There are alot of good books out there. Unfortunately, I can't think of any one in particular. "Positive Discipline" was good as I remember. "SOS! Help for Parents" was excellent but was primarily geared toward younger kids (although I think it would still be helpful).
Take her to the bookstore and let her have a look around at the parenting books. There are tons of them.
Its my opinion that this is about control. Your sister has allowed him to keep pushing until he has control of the home. Read any parenting book and one of their first points is going to be set firm boundaries. Every child is going to test the limits to see what they can get away with and when the authoritive figure says stop the child then use this mark in the future as their boundary. The problem your sister is going to have is to consequence behavior that she had previously let slide. If I were her I would sit the child down and give the boy two options. Option A is for him to start treating his mother like he treats the other adults in his life. Option B continue the behavior he is displaying and suffer the consequences. The child knows things are going to change in the home and is either going to act worse(initially) or start to improve. No matter the choice he makes the mother HAS to stick to her guns and consequence every negative behavior, I know he is going to test but once he sees that she will not back down he will improve. She needs to be really firm and consistent to send the right message if she lets things slide even a couple of times he will not take her seriously.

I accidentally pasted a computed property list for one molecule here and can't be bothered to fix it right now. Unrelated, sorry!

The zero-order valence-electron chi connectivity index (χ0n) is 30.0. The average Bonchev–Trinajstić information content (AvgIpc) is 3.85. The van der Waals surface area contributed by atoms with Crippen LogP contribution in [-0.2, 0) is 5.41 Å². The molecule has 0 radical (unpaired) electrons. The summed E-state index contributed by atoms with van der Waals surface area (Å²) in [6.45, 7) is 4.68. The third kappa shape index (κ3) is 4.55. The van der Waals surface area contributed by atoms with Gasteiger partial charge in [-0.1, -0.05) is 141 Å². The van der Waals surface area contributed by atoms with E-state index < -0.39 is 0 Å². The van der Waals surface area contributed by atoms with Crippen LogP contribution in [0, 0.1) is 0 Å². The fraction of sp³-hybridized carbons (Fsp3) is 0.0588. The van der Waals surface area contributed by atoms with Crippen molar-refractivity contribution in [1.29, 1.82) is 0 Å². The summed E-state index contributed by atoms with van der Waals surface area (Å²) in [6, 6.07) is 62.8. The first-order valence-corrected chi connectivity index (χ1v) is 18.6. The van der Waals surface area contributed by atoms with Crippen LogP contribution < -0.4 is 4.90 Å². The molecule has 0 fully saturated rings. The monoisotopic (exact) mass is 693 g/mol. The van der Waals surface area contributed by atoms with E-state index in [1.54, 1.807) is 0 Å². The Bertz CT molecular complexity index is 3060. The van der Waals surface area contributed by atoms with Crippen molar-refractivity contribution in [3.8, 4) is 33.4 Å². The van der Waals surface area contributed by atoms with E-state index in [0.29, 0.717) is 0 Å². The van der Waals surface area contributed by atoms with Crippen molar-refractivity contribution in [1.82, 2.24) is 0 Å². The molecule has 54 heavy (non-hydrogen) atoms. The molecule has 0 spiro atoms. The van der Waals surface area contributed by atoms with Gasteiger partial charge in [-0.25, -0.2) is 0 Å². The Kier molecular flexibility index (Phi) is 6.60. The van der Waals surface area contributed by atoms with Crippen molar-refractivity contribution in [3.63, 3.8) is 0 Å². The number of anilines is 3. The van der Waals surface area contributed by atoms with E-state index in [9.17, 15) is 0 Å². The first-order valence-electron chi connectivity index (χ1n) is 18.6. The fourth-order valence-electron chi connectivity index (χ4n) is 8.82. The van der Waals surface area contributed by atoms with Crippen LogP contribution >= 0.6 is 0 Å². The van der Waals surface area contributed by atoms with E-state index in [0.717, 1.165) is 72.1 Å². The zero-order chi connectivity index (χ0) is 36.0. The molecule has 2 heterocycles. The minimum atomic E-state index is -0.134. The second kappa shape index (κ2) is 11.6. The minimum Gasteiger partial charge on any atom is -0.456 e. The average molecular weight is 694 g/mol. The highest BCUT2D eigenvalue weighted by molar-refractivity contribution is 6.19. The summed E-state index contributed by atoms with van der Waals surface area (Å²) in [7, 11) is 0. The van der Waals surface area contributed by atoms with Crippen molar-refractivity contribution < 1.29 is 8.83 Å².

Major Depressive Disorder With Psychotic Features
Post Traumatic Stress Disorder
Borderline Personality Disorder
Generalized Anxiety Disorder